Examining the Role of Doctors in Painkiller Abuse
In a move that is being hailed as a win in the battle against painkiller abuse, a federal grand jury in Brooklyn convicted Manhattan Dr. Martin Tesher of 10 counts of unlawful distribution of oxycodone without legitimate medical purpose to five patients, one of whom died as a result, two days after his last visit. The 82-year-old Tesher faces a mandatory minimum sentence of 20 years’ imprisonment. From 2012 to 2017, Tesher distributed more than 14,000 oxycodone prescriptions, which generating over two million pills at a combined estimated value of $20 million. His conviction is being seen by many as a warning to physicians and other medical professionals who engage in similar practices.
A New Era of Accountability?
Convictions such as Tesher’s may be rare, but they are not unprecedented. Earlier this year, a doctor in South Florida, one of the birthing grounds of the United States painkiller abuse epidemic, was convicted of participation in a conspiracy to illegally dispense opioids and other drugs. These convictions come as federal crackdowns on “pill mills” and other medical incubators for opioid addiction all over the country.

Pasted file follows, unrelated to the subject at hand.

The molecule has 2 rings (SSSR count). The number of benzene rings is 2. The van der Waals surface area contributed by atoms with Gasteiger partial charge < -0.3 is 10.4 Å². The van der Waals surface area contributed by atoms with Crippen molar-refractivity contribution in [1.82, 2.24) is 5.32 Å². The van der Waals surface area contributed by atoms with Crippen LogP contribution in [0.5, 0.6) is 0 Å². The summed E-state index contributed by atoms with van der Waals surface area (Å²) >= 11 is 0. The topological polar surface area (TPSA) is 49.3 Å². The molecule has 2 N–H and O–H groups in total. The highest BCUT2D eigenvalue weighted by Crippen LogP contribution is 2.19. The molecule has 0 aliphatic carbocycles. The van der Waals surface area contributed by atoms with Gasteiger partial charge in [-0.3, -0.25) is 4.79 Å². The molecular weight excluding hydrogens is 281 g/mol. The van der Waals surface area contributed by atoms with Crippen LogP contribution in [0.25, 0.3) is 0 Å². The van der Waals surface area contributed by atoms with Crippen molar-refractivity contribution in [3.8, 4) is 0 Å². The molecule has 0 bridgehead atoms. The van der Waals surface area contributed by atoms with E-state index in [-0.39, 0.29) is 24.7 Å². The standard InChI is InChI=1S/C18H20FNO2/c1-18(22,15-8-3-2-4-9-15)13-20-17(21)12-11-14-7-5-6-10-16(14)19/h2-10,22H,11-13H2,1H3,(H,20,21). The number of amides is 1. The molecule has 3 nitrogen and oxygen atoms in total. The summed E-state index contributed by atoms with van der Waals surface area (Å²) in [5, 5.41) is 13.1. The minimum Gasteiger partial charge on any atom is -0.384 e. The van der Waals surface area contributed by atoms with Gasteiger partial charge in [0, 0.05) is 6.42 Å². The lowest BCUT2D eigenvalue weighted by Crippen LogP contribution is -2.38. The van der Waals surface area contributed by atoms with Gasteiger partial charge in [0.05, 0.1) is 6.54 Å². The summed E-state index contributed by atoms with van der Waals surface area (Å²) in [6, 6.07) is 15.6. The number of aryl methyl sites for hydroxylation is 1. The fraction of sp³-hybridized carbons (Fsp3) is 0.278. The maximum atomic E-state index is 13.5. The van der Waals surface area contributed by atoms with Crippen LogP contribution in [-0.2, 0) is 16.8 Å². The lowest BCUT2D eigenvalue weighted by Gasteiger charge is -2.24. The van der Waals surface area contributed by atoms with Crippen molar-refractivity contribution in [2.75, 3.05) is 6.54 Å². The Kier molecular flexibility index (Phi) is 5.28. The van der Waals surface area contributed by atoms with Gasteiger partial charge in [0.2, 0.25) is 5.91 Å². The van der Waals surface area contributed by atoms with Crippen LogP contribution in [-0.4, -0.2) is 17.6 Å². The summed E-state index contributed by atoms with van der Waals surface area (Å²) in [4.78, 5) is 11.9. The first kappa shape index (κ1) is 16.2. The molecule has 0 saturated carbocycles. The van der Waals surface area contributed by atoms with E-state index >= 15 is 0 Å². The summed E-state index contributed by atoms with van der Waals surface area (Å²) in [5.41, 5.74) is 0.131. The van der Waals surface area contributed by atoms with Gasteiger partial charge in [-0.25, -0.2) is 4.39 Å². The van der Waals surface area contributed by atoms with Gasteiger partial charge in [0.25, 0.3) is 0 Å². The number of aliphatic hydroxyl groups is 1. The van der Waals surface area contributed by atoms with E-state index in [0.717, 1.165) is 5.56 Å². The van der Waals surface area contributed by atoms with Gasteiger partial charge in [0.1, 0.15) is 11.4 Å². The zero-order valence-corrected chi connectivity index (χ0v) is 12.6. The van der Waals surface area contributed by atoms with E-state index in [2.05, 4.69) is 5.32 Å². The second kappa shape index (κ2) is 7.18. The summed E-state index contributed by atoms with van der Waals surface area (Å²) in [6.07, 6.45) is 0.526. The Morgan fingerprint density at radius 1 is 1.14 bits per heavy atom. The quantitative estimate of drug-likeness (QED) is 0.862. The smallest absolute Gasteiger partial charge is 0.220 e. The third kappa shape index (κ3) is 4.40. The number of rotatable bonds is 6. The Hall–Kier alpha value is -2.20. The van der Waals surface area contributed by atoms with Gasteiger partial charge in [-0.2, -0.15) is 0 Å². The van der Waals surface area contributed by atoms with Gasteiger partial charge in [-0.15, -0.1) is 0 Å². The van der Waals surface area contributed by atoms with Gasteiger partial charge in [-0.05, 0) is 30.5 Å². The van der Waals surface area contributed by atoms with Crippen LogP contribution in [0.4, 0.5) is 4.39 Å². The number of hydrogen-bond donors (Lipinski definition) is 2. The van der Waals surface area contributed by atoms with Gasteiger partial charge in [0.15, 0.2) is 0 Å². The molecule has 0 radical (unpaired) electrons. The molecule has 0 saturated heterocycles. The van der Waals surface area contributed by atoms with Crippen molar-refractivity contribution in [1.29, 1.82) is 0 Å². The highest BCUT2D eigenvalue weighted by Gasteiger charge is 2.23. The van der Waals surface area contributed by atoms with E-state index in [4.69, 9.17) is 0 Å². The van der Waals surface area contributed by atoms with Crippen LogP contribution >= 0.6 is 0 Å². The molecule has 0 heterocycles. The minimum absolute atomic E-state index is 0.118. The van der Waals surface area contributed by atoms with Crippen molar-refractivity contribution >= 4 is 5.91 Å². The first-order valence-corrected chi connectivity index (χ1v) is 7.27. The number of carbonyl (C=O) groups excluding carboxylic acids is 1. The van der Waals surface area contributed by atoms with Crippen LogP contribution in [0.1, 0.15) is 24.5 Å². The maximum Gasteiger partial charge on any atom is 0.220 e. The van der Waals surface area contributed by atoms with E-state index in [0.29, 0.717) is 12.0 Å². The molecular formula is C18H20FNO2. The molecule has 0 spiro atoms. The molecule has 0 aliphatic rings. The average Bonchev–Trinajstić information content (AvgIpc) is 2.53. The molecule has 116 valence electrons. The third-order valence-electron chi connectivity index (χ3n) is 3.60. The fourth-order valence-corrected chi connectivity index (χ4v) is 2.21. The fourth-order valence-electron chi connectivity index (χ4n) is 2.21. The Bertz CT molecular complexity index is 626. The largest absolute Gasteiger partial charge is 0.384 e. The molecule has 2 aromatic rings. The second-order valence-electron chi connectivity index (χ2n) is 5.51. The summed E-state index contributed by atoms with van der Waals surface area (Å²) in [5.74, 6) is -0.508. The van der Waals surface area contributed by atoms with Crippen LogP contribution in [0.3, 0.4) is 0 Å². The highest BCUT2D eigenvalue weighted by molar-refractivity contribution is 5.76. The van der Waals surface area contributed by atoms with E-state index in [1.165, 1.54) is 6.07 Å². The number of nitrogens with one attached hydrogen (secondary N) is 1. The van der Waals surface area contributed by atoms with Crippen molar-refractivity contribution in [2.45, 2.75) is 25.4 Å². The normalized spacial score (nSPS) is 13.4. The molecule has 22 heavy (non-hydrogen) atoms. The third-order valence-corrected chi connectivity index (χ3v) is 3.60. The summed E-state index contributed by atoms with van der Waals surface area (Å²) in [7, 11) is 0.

Last month, the Justice Department announced that it was charging over 600 people, including physicians and other medical professionals, in a large-scale health care fraud and opioid crackdown lawsuit. This combined with the targeting of prescription drug manufacturers regarding their marketing practices in states like Illinois, Minnesota, Ohio and others signals a new age of outside-the-box enforcement in this enormous public health crisis.
Are We Doing Enough?
While painkiller abuse is a global issue, it is an admittedly uniquely American problem. The United States consumes an overwhelming majority of the world’s supply of prescription opioids. A look at the factors on the demand-side that are driving this epidemic is also needed to identify alternative means of pain treatment. In 2016, opioids killed over 42,000 Americans and rendered thousands more addicted. Holding relevant stakeholders more accountable and seeking new means of safeguarding against abuse are two critical steps to reversing the course of this epidemic permanently. Another critical component is making treatment more available to users who have succumbed to addiction.